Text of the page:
Bunty was the work of Maria Burns, a natural history illustrator based in England, who spent two weeks painting him and told Black she was excited her otter would be used to set up a California initiative. Bunty is blue with Cirl buntings — "a rare species of bird that were successfully brought back from the brink of extinction in Dartmoor," according to Burns — covering his body.
"I was amazed to find out that my otter was travelling to California (and a little jealous of him!)" Burns wrote in an email to the Journal. "I was even more delighted when professor Jeff Black contacted me to let me know he was using my otter to set up a whole new arts initiative. It is a lovely feeling to feel that my work is being used to inspire other artists and also raise awareness of Jeff's important otter studies. I couldn't have asked for a better home for him."
Black now uses Bunty to promote and recruit sponsors and hosts for the initiative, toting him to city council meetings, coffee shops and the Arcata Wildlife Sanctuary. The initiative, Black said, is an environmental education outreach program that includes an elementary school component and will teach the community about clean water and healthy habitats "where we live and play."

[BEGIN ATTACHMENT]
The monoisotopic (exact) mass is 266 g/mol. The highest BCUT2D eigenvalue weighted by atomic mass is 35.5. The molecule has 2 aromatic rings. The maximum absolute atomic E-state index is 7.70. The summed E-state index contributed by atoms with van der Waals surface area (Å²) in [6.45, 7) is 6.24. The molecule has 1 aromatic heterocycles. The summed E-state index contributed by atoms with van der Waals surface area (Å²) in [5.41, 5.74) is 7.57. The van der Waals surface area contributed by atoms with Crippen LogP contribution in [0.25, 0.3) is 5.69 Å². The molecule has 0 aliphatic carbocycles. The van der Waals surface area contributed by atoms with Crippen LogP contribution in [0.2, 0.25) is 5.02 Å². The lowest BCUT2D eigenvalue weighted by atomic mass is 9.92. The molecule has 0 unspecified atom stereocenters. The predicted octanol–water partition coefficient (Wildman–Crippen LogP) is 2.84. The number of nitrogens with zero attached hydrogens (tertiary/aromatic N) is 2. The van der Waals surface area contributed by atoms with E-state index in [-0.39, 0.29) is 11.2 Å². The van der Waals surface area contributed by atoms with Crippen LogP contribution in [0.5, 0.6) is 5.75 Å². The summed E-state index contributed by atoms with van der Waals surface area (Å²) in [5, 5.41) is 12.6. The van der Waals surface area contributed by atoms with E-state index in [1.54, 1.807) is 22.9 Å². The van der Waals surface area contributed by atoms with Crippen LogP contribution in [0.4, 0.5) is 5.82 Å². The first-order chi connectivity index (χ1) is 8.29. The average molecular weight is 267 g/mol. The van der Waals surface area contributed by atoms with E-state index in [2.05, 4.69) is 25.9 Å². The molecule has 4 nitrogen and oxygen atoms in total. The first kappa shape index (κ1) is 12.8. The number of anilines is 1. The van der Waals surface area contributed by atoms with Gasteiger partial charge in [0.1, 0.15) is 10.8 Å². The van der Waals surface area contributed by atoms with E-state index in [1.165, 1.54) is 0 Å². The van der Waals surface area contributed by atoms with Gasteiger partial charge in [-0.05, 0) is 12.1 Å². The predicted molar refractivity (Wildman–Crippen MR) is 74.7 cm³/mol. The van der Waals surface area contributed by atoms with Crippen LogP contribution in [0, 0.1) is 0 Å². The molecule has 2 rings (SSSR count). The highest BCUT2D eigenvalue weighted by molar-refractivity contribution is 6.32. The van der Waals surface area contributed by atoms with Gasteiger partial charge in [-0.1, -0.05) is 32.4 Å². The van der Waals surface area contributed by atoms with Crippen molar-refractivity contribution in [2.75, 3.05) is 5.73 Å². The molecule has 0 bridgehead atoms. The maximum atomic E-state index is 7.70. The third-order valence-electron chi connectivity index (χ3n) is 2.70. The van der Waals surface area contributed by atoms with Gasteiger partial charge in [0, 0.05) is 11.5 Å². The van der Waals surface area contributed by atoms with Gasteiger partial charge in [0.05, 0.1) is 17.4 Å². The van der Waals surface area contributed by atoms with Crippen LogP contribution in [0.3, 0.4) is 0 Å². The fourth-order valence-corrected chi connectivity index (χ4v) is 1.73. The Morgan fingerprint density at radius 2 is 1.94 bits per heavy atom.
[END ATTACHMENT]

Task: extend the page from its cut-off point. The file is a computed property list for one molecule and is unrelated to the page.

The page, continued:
Black showed Bunty off to the Eureka City Council on March 19, asking the city to sponsor and host 10 otters. Rob Holmlund, the city's director of development services, found enough funding for four but Black still hopes he can inspire the council to find the money to sponsor the other six.
The city's otters align with its Strategic Art Plan to promote and incentivize visiting Eureka, Holmlund said. The otters will be placed in Eureka's Cultural Art District in Old Town — the Eureka Visitor Center will host one and city will hold a contest to place the other three in local businesses.
"The North Coast's only art district should have a strong representation and concentration in the otter project," Holmlund said.